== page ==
A Broken Hip and Uncontrolled Pain, a Recipe for Disaster

More than 800 people every day in the US suffer a broken hip. Hip fractures are one of the most common reasons that people over the age of 65 become patients in the hospital. Without expert care and effective pain control, many of these patients will suffer serious complications

In my over twenty years in nursing, I have seen two age groups consistently under-medicated for pain; the very young and the very old. Both groups have physiological characteristics that can make dosing of opioids such as morphine, fentanyl and dilaudid a challenge, and both groups are vulnerable to the side effects of even moderate doses. But babies and those of very advanced age also experience negative consequences from unrelieved pain. These complications can include anxiety, increased sensitization to pain, and reduced efficacy of pain medication in the future. And, for those of advanced age, delirium may be the most consequential result of poor pain control.

The following is an excerpt from Getting the Best Care. Rescue Your Loved One from the Healthcare Conveyor Belt

When my mother, Alma was a robust ninety-four-year-old, she fell and broke her hip. She had been on her weekly mission of mercy, driving her very frail friend to church and out to lunch afterward. This is a scenario that so many people fear: an aging loved one who had been independent becomes disabled after breaking a hip and dying shortly after. Thankfully, that did not happen to Alma. But, it did take some vigilance on the part of my siblings and me to avoid some of the common difficulties.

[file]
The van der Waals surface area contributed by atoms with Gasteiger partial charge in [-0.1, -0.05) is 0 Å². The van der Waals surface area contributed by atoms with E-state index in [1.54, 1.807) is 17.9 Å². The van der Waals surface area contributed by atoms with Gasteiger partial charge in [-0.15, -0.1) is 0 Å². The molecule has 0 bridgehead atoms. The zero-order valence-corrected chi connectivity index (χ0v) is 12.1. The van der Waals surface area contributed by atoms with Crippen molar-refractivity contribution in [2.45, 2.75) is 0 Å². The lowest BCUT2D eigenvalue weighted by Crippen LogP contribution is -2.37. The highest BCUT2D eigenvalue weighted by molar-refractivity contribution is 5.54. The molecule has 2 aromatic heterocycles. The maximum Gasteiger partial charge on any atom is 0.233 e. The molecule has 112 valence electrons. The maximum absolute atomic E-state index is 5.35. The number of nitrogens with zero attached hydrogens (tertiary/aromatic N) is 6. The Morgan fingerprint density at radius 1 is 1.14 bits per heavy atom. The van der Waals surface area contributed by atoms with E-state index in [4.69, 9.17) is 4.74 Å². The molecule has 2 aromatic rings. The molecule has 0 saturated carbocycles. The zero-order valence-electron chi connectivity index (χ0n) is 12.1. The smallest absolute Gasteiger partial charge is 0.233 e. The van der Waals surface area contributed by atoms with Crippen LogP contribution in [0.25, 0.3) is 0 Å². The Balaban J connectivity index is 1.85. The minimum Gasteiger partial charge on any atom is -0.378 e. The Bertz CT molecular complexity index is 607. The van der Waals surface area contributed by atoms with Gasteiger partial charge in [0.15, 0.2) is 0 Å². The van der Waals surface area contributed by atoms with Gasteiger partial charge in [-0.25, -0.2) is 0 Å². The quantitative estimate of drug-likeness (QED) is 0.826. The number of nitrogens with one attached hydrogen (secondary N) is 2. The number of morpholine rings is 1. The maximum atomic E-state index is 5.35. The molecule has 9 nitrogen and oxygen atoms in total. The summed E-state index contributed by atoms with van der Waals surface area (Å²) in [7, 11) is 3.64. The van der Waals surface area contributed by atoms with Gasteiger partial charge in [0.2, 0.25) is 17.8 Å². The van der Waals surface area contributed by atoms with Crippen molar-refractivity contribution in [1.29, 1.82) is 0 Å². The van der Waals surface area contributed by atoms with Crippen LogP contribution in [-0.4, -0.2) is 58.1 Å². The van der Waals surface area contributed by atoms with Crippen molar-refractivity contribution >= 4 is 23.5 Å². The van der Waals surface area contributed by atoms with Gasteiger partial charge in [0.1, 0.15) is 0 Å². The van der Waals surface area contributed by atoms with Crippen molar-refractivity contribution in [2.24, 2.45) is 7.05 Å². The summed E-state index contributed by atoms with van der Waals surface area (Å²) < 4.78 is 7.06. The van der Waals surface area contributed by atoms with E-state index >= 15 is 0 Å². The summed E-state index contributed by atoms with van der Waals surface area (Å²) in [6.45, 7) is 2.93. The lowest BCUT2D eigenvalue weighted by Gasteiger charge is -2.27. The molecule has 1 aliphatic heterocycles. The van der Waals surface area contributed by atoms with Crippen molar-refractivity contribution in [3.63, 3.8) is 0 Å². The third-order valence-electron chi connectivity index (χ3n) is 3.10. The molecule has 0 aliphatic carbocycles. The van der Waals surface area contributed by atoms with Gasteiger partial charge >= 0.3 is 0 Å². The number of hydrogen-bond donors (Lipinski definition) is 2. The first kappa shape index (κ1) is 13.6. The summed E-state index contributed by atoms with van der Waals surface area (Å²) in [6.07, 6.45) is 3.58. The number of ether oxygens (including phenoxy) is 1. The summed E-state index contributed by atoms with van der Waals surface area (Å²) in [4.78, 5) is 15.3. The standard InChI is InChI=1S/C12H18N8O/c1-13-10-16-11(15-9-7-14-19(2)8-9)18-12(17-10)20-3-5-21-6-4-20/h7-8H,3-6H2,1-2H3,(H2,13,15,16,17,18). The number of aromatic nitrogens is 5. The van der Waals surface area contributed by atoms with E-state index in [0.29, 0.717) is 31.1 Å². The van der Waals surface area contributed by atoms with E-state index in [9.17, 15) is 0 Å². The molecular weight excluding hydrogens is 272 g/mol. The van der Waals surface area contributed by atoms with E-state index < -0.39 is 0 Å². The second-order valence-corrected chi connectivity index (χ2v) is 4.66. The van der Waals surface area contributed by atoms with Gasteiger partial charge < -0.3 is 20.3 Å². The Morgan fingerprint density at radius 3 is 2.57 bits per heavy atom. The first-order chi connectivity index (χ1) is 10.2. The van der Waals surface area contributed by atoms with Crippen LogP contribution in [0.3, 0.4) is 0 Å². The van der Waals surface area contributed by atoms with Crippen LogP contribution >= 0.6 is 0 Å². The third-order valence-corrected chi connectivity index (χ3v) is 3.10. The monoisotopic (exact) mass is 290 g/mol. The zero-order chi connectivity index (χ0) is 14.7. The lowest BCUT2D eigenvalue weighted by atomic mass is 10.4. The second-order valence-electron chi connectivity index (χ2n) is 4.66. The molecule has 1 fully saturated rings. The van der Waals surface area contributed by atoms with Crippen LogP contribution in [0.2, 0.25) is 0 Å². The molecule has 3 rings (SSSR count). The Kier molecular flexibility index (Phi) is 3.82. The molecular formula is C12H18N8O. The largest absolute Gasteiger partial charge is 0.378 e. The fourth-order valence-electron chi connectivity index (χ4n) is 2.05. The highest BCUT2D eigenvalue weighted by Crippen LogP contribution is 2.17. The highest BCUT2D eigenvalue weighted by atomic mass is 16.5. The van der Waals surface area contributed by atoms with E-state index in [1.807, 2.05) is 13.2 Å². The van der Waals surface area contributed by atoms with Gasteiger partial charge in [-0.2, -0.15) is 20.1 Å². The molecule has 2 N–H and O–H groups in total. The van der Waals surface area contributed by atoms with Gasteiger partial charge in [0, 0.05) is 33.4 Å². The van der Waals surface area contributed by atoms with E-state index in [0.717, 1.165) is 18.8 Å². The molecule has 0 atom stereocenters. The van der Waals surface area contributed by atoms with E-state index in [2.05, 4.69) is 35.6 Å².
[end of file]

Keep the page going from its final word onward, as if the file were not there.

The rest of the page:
In the emergency room that day, Alma was in excruciating pain, but the doctor on duty refused to treat her pain adequately. He was concerned that, at her advanced age, she would be at risk of depressed breathing or losing consciousness. It was infuriating for me to have to sit with Mother while she writhed in pain. I spoke with the nurse and the doctor, trying to convince them by telling them that I would stay with her and monitor her breathing. Still, the doctor would not relent. It was as if we were in a battle of wills, and rather than appropriately caring for his patient, he was determined to defeat me.

I was relieved when the nurse came in with a syringe because I assumed that she had finally gotten orders for more pain medication. But, instead, she told me it was lorazepam (ativan), which is a sedative. She said the doctor felt that my Mother was anxious. I refused the sedative on behalf of my mother and said that she was anxious because she was in terrible pain. Sedation is not an appropriate way to address pain in a patient of any age. And, the unnecessary sedation would have put her at risk for delirium while providing no pain relief, which is what she really needed.